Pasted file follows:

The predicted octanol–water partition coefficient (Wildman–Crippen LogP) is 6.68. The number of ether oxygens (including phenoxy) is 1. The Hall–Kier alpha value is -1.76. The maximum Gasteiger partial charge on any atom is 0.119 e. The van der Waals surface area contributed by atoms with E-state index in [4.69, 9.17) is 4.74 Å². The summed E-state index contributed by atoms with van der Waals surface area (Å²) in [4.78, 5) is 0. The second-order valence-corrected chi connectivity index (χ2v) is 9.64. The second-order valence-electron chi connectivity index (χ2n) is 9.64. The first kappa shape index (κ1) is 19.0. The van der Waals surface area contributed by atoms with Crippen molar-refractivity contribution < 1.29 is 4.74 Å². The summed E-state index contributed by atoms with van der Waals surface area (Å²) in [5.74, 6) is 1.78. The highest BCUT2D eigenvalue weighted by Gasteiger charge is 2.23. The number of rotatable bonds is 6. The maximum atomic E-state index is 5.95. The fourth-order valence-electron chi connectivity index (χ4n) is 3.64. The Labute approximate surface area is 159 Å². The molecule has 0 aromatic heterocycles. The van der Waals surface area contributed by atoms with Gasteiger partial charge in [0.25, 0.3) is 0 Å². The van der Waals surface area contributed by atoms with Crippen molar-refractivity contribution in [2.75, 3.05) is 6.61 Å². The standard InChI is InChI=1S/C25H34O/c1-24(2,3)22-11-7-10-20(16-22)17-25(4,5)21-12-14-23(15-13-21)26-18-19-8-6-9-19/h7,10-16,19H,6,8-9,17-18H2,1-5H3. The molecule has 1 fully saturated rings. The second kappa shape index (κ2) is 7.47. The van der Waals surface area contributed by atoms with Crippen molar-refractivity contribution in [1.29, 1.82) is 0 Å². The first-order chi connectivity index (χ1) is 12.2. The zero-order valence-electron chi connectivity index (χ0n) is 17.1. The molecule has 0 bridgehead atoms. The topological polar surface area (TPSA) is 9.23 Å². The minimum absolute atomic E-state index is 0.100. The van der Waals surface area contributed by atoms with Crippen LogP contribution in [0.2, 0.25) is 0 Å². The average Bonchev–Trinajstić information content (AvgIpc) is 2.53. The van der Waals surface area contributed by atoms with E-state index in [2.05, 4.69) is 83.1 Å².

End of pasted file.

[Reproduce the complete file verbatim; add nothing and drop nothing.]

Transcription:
The predicted octanol–water partition coefficient (Wildman–Crippen LogP) is 6.68. The number of ether oxygens (including phenoxy) is 1. The Hall–Kier alpha value is -1.76. The maximum Gasteiger partial charge on any atom is 0.119 e. The van der Waals surface area contributed by atoms with E-state index in [4.69, 9.17) is 4.74 Å². The summed E-state index contributed by atoms with van der Waals surface area (Å²) in [4.78, 5) is 0. The second-order valence-corrected chi connectivity index (χ2v) is 9.64. The second-order valence-electron chi connectivity index (χ2n) is 9.64. The first kappa shape index (κ1) is 19.0. The van der Waals surface area contributed by atoms with Crippen molar-refractivity contribution < 1.29 is 4.74 Å². The summed E-state index contributed by atoms with van der Waals surface area (Å²) in [5.74, 6) is 1.78. The highest BCUT2D eigenvalue weighted by Gasteiger charge is 2.23. The number of rotatable bonds is 6. The maximum atomic E-state index is 5.95. The fourth-order valence-electron chi connectivity index (χ4n) is 3.64. The Labute approximate surface area is 159 Å². The molecule has 0 aromatic heterocycles. The van der Waals surface area contributed by atoms with Gasteiger partial charge in [0.25, 0.3) is 0 Å². The van der Waals surface area contributed by atoms with Crippen molar-refractivity contribution in [2.75, 3.05) is 6.61 Å². The standard InChI is InChI=1S/C25H34O/c1-24(2,3)22-11-7-10-20(16-22)17-25(4,5)21-12-14-23(15-13-21)26-18-19-8-6-9-19/h7,10-16,19H,6,8-9,17-18H2,1-5H3. The molecule has 1 fully saturated rings. The second kappa shape index (κ2) is 7.47. The van der Waals surface area contributed by atoms with Crippen molar-refractivity contribution in [1.29, 1.82) is 0 Å². The first-order chi connectivity index (χ1) is 12.2. The zero-order valence-electron chi connectivity index (χ0n) is 17.1. The molecule has 0 bridgehead atoms. The topological polar surface area (TPSA) is 9.23 Å². The minimum absolute atomic E-state index is 0.100. The van der Waals surface area contributed by atoms with Crippen LogP contribution in [0.2, 0.25) is 0 Å². The average Bonchev–Trinajstić information content (AvgIpc) is 2.53. The van der Waals surface area contributed by atoms with E-state index in [2.05, 4.69) is 83.1 Å².